Getting it ‘Rite’

Acclaimed Israeli choreographers Yossi Berg and Oded Graf present their interpretation of Stravinsky’s masterpiece.

YOSSI BERG and Oded Graf’s ‘The Rite of Spring.’ (photo credit: NIR SEGAL)
YOSSI BERG and Oded Graf’s ‘The Rite of Spring.’
(photo credit: NIR SEGAL)
On the day Yossi Berg and Oded Graf first piped The Rite of Spring through the sound system at their rehearsal studio, they had no real intention of using the seminal opus in their work. A hugely celebrated and interpreted piece of music, The Rite of Spring bears so many cultural references and weights that many choreographers wouldn’t touch it with a 10-foot pole. Perhaps it was because of this apprehension that Berg and Graf had to go through a stage of healthy denial before fully accepting that they were, in fact, about to present their interpretation of Stravinsky’s masterpiece.
Tonight and tomorrow night, Berg and Graf will reveal their newest work, The Rite of Spring, at Tmuna Theater.
“It is the most iconic and used piece of music in dance,” says Graf over coffees in central Tel Aviv. Seated next to him is a tired yet excited Berg and fellow choreographer Rachel Erdos, who is serving as an outside eye for this process. The three have just finished a run of the piece and are bursting with ideas about what works and what needs tweaking. “It’s our first time talking about the piece and we have a lot to say,” says Berg.
“It was with us for years, in the back of our minds. We tried to touch on it a few times while working with other companies but it never fit.”
Already deep into a new creative process with two additional dancers, Avshalom Latucha and Tal Adler-Arieli, Berg and Graf once again popped on The Rite of Spring, fully imagining that it would be a momentary soundtrack, a one-rehearsal shebang. “It was like glue, it just fit,” says Graf.
The dynamic (truly) duo has made a name for themselves creating cutting-edge, theatrically blended dance works in Israel and throughout the world for the past decade. For a good chunk of their professional lives, Berg and Graf created only abroad, spending many months in Denmark and the United States. Two years ago, they premiered Come Jump with Me, a duet performed by Berg and Olivia Court Mesa.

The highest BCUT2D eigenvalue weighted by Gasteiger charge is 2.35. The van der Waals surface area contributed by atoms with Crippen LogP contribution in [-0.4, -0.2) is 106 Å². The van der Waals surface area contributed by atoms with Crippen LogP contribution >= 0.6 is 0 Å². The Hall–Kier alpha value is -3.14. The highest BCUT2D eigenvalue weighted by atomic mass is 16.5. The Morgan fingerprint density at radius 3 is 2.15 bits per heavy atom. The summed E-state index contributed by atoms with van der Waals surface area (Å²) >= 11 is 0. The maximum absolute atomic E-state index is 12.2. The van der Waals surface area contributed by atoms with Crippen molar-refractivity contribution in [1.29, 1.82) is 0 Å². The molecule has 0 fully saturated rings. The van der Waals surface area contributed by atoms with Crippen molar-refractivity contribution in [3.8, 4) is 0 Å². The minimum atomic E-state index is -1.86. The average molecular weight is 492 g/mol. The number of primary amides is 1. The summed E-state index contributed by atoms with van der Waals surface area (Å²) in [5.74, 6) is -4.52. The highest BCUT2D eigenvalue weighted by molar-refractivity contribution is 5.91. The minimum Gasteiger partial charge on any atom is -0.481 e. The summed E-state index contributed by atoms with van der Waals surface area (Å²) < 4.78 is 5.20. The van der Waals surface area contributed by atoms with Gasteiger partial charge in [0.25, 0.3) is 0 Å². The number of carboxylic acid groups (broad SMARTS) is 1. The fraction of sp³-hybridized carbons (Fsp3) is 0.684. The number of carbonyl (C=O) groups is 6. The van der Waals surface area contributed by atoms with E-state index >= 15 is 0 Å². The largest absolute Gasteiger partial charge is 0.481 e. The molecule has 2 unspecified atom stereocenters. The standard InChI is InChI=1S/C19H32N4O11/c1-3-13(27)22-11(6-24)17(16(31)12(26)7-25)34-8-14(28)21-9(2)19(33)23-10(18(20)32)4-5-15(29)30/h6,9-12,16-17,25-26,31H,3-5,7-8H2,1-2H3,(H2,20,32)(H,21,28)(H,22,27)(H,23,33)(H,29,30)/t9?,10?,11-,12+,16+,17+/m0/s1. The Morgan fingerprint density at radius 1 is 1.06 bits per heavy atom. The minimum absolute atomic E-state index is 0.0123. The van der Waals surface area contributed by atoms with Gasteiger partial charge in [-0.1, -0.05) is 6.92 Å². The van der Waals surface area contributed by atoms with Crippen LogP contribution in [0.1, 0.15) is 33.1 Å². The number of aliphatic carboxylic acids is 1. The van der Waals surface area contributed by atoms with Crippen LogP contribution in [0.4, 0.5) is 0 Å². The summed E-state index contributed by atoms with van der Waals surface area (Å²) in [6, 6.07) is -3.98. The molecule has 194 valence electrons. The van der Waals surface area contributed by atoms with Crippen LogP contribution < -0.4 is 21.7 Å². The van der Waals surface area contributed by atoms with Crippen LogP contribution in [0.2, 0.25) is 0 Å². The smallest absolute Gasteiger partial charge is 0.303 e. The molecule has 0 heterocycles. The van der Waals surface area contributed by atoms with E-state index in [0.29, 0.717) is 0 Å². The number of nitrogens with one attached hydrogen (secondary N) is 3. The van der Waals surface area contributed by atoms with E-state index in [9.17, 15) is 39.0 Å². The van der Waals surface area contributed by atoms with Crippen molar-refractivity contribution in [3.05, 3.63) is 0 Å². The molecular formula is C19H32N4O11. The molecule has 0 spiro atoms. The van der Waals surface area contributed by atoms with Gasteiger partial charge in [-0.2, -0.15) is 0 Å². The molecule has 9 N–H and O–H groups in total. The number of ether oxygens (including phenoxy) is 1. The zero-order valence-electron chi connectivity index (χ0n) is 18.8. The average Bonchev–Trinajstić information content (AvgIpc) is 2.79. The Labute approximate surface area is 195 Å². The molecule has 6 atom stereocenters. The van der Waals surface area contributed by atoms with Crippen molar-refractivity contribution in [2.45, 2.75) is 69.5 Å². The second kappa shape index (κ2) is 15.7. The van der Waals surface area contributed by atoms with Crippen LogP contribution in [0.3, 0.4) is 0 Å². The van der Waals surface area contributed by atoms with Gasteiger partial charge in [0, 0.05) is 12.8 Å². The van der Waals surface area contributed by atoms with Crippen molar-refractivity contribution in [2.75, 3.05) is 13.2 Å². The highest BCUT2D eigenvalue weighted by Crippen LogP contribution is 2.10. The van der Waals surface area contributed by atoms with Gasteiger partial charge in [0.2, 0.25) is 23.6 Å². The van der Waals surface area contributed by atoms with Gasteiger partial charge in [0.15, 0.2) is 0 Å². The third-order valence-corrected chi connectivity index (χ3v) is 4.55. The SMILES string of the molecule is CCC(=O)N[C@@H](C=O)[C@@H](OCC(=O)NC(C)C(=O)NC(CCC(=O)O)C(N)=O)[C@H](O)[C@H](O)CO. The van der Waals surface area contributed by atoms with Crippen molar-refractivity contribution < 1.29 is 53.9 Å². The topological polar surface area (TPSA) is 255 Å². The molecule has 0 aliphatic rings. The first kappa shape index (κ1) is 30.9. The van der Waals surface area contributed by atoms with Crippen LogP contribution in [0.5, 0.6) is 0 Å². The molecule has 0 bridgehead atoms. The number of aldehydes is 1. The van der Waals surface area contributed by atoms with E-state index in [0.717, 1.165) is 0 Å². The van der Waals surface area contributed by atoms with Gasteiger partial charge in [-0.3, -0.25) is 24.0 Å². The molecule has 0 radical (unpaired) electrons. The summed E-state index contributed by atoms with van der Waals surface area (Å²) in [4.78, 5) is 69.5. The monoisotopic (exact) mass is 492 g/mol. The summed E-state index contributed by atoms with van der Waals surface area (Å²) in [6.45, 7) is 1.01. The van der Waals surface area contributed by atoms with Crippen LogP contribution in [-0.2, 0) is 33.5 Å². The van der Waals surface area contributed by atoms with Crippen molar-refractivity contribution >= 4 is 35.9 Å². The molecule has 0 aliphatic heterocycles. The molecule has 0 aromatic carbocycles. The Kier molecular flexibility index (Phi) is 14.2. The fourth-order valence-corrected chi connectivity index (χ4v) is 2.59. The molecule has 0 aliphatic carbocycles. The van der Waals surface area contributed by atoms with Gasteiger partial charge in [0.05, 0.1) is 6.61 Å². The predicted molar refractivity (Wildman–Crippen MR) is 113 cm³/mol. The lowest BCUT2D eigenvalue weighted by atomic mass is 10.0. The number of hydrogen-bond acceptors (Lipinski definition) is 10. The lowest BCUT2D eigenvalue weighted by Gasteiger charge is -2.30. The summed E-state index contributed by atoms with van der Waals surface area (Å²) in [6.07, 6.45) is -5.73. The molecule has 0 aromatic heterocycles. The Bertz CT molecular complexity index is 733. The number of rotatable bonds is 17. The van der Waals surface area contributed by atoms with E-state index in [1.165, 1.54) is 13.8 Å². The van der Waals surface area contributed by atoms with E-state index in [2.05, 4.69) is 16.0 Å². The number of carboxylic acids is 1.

“Everything got blended in Come Jump with Me... Our return to working here in Israel, being here, creating here, working with people who live here,” explains Berg. “It was a major turn for us in our career and we found that, going into this process, we couldn’t detach from it.”
“We wanted to take The Rite of Spring and manifest our style, physicality and language in it,” adds Graf.
But where Come Jump with Me was deeply verbal, The Rite of Spring is more subdued.
“Come Jump with Me was our most theatrical piece yet. Our aspiration with this piece was to go back to the body, to find the relevance in dance and movement,” says Graf.
After a short hiccup of bargaining, Berg and Graf accepted that The Rite of Spring was more than a background track for inspiration, it was an essential element of the production.
“We started reading texts about how countries deal with war and victims of war,” explains Berg.
“We were looking at how war is celebrated in many different cultures, not just in Israel. How it becomes a highlight in people’s lives, how they tell stories of where they were and what they were doing during those events. The fallen soldier is like the cherry on top, the essence without which war does not exist.”
The all-male cast at times evokes a team of fighters and at others, a glance at homoeroticism.
“We cannot escape the sexuality that emerges with four men on stage. There is also this masochistic fantasy of the combat soldier, which came up over and over,” says Graf.
“That desire to be part of something bigger than oneself, which really drives army enlistment,” adds Berg. “I suppose, in a way, we were trying to connect with something bigger than ourselves too, both in country and in the legacy of this music.”
Breaking down the various sections and rhythms of Stravinsky’s creation proved a major challenge for the two.
“We realized that it’s like a big puzzle. We read that Stravinsky created The Rite of Spring as musical molecules, each with its own climax, and then fitted them together. We tried to copy this method. We made sections that each had a climax of their own and then brought them into sequence,” says Graf.
The two decided to work closely with a musician to create a new version of The Rite of Spring.
“The music is our base but we aren’t servants of it,” says Berg.
“We wanted to make something that felt epic but we are only four without a live orchestra. So, we looked at how to make it epic even in an intimate situation,” adds Graf.
“I think what we ended up with is something that is personal and universal. It is about the struggle that people have with where they come from, their place in the world and their body.”
Yossi Berg and Oded Graf will present The Rite of Spring at Tmuna Theater ( on September 26 and 27, and on October 26 and 27 at the Suzanne Dellal Center (